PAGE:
We recently updated our chart that tracks state biosimilar substitution laws to include new laws in Iowa and Montana. These new laws bring the total number of states with biosimilar substitution laws to 27, plus Puerto Rico. The latest version of our chart can be found here. As with the laws we’ve seen before, both the Iowa and Montana biosimilar amendments mirror the state’s existing generic drug substitution laws. More specifically, they amend state pharmacy laws to allow, and in some situations require, the substitution of interchangeable biosimilars. Continue Reading New State Substitution Laws, and a Busy Spring for Biosimilars
Sarah Beth S. Kuyers is an Associate in the Health Law Practice and is based in the firm’s Washington, DC office. She advises health care providers, pharmacy benefit managers, and laboratories on regulatory issues. She is admitted to practice in Virginia and is practicing under the supervision and guidance of Members in the DC office. Before joining the firm, Sarah Beth was a law clerk with the health staff of the Senate Committee on Finance, where her research focused on commercial insurance reform, health IT, Medicare, Medicaid, and the Affordable Care Act.
As we’ve previously discussed on Health Law and Policy Matters, agencies within the Department of Health and Human Services (DHHS) pushed through several final rules towards the end of the Obama Administration (see here and here). However, since taking office, President Trump has followed through on his campaign promise to significantly roll back Federal regulations and has taken several actions aimed at slowing and reversing agency regulatory processes, including processes at the DHHS sub-agencies CMS and FDA. These executive actions are creating a climate of uncertainty for regulated industries and their stakeholders. Continue Reading Trump Executive Orders Create Uncertainty for Health Care & Pharmaceutical Industries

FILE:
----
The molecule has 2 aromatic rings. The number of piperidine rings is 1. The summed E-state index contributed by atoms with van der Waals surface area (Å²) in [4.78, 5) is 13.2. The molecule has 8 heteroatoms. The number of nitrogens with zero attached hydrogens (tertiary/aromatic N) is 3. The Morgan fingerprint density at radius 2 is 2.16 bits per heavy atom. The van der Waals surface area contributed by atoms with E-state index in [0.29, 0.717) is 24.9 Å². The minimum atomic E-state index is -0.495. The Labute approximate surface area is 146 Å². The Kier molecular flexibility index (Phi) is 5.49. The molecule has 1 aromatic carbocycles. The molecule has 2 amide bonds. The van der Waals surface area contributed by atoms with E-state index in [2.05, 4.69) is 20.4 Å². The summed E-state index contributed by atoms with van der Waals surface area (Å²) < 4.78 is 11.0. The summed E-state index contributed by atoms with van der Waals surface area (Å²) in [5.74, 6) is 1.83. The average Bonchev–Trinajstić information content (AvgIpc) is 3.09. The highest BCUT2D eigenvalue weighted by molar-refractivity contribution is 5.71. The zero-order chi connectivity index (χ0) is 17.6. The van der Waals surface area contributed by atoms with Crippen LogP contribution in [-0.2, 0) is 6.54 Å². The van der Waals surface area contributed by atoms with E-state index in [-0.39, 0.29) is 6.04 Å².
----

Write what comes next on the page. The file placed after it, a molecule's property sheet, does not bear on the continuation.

As reported on the Privacy and Security Matters blog last week, the Mintz Levin privacy team recently updated the “Mintz Matrix,” a summary of the U.S. state data breach notification laws that we update on a quarterly basis, or more frequently as needed. In addition to HIPAA, health care organizations must remain aware of the separate state notification obligations and other privacy and security laws when responding to data breaches. The Mintz Matrix is available here.
The U.S. Department of Health and Human Services, Office for Civil Rights (OCR) recently announced the first ever settlement related to a Covered Entity’s untimely breach notification in violation of HIPAA. Presence Health, a health care network in Illinois, discovered a breach of unsecured personal health information (PHI) on October 22, 2013. After reporting the breach to OCR over three months later on January 31, 2014, OCR determined that Presence Health failed to notify OCR, each of the affected individuals, and prominent media outlets of the breach without unreasonable delay and within 60 days of learning of the breach, as required of Covered Entities under HIPAA. The violation resulted in a $475,000 settlement between OCR and Presence Health.
On Tuesday, President Obama signed the 21st Century Cures Act (the “Act”) into law. The Act is a massive piece of legislation that has implications for many different aspects of the interconnected medical research, product development, and health care delivery enterprises. Our colleagues have previously discussed the Act’s many provisions that aim to speed up the process of bringing new drugs and devices to market. One of the Act’s most significant amendments to the Federal Food, Drug and Cosmetic Act will allow FDA to grant accelerated approval to regenerative medicine products, while also providing the Agency with wide discretion on creating new approaches to regenerative medicine. This legislative development is historic given increasing pressure from patients and other stakeholders to move regenerative medicine advancements more quickly from the lab into the clinic. Continue Reading President Obama Signs 21st Century Cures Act; Creates Accelerated Approval Pathway for Regenerative Medicine